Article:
Attention deficit hyperactivity disorder (ADHD) is a condition that affects behaviour. It develops in childhood and can continue into adulthood. Find out more about what ADHD is, the symptoms in both children and adults, and how the condition can be managed and treated.
ADHD is a neurodevelopmental disorder that can cause inattentiveness, hyperactivity, and impulsiveness. People with ADHD may seem restless, have a short attention span and difficulty concentrating, and act impulsively or recklessly.
The symptoms of ADHD are usually first noticed at an early age and most cases are diagnosed when children are six to 12 years old. However, some people may initially be misdiagnosed with another mental health condition such as bipolar disorder, or remain without a proper diagnosis until adulthood.
Many children can go through stages where they’re restless or have difficulty paying attention, but they don’t necessarily have ADHD. It’s important to speak to a health professional to discuss a diagnosis if a child may be affected.
The symptoms usually improve with age, but many adults will continue to experience problems and some may develop additional psychiatric disorders, most frequently mood and anxiety disorders, substance use disorders, or personality disorders. For example, ADHD and anxiety disorders have a 25% rate of occurring together, and co-occurrence with a reading disorder is also common.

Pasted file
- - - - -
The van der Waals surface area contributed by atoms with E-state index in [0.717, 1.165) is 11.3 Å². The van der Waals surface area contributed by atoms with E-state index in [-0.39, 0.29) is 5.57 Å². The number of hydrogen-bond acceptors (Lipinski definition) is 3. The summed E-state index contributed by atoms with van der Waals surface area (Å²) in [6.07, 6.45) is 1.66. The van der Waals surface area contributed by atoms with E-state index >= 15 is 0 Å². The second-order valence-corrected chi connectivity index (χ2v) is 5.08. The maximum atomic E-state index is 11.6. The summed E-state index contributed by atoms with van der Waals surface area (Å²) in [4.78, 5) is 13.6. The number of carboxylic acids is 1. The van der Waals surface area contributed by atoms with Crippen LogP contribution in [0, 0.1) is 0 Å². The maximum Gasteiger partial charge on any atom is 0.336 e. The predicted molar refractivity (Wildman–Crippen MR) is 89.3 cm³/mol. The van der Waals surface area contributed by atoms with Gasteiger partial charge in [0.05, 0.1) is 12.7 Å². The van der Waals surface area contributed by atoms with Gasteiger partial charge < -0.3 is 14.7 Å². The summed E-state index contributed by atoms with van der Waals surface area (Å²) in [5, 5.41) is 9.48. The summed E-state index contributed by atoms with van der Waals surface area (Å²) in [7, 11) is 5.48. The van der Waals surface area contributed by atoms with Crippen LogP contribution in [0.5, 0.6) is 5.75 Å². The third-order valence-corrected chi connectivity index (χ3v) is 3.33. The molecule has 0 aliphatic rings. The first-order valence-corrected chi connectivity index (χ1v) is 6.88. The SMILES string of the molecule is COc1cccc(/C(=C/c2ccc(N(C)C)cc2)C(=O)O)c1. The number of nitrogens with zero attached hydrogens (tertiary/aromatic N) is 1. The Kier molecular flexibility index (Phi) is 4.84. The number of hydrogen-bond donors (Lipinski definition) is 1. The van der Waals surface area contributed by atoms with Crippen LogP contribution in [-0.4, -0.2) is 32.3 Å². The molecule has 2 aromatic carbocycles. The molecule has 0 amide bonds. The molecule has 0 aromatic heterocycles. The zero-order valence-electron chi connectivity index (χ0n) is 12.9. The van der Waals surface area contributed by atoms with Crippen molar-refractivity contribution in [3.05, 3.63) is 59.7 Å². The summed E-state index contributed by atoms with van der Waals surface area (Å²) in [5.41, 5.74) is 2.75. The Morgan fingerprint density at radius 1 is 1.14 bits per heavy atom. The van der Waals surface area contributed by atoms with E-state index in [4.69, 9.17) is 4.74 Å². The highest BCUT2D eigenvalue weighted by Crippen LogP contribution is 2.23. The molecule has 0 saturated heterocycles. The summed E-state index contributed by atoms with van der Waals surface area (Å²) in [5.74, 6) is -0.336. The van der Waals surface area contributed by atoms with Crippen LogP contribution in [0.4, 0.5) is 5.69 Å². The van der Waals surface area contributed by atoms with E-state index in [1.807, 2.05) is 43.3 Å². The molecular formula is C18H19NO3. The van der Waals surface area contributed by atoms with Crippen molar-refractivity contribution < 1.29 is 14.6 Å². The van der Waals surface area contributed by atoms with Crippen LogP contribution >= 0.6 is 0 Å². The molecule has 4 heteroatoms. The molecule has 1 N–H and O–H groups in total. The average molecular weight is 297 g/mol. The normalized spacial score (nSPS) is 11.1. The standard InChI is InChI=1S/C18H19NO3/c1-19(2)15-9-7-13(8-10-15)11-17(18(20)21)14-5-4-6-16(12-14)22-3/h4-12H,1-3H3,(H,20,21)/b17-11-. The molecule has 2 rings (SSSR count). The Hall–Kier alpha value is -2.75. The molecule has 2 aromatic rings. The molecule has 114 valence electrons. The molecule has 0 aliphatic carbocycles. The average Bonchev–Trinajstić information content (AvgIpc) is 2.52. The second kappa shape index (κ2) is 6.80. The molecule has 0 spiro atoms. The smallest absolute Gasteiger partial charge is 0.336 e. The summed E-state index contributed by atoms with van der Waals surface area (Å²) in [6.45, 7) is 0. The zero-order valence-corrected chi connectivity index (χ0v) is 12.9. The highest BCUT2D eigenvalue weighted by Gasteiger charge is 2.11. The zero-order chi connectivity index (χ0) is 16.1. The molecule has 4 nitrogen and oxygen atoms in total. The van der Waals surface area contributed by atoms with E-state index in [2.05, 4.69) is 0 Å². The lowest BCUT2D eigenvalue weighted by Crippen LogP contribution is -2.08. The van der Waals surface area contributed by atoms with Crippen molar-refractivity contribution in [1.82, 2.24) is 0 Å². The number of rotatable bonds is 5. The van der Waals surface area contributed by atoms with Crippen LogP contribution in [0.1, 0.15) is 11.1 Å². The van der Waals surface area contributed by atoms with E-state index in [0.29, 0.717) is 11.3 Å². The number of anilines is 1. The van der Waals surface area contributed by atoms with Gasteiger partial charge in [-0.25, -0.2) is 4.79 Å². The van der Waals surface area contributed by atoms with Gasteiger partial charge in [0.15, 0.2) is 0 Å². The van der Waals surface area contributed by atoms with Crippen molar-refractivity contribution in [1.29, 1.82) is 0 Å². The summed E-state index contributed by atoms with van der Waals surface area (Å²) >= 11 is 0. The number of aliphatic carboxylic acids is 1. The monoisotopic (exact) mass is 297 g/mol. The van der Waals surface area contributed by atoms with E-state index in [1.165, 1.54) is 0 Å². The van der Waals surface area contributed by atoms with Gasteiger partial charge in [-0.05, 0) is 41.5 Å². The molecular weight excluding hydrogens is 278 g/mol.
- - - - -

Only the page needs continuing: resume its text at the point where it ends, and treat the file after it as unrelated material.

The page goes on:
People with ADHD may have problems with inattentiveness, hyperactivity, and impulsiveness, but not necessarily all three. There is a related condition, known as attention deficit disorder (ADD), which can cause problems with inattentiveness without the accompanying hyperactivity or impulsiveness associated with ADHD.
The reported rates of ADHD differ globally, ranging from 1% of school-age children in some countries to nearly 20% in others. The reason for this wide range of reported rates is unclear, but some experts claim it may be related to different case definitions.
An analysis of 175 research studies worldwide on ADHD prevalence in children aged 18 and under found an overall estimate of 7.2%. Screening of 11,422 adults aged 18–44 for ADHD in 10 countries in the Americas, Europe, and the Middle East showed an average prevalence of 3.4%.
The main symptoms of ADHD are related to inattentiveness, hyperactivity, and impulsiveness.
People with ADHD can have symptoms related to inattentiveness, hyperactivity, and impulsiveness but not necessarily all three. Symptoms can include:
Hyperactivity and impulsiveness:
These symptoms can lead to developmental issues such as poor educational achievement, problems with discipline, and a lack of social interaction.
Symptoms of ADHD are usually first seen at an early age and may become more noticeable as children start attending school. As children develop into adolescence, their hyperactivity may reduce; however, many will struggle with relationships and will display anti-social behaviours.
Inattention, restlessness, and impulsivity usually reduce with age, but many adults continue to experience problems.
One study found that almost half of people who had childhood ADHD continued to meet the full criteria for adult ADHD. Symptoms of inattention persisted in adults far more than hyperactivity/impulsivity. In adults, hyperactivity is more often internalised, and symptoms of inattention may be masked by anxiety symptoms or obsessive-like compensation strategies.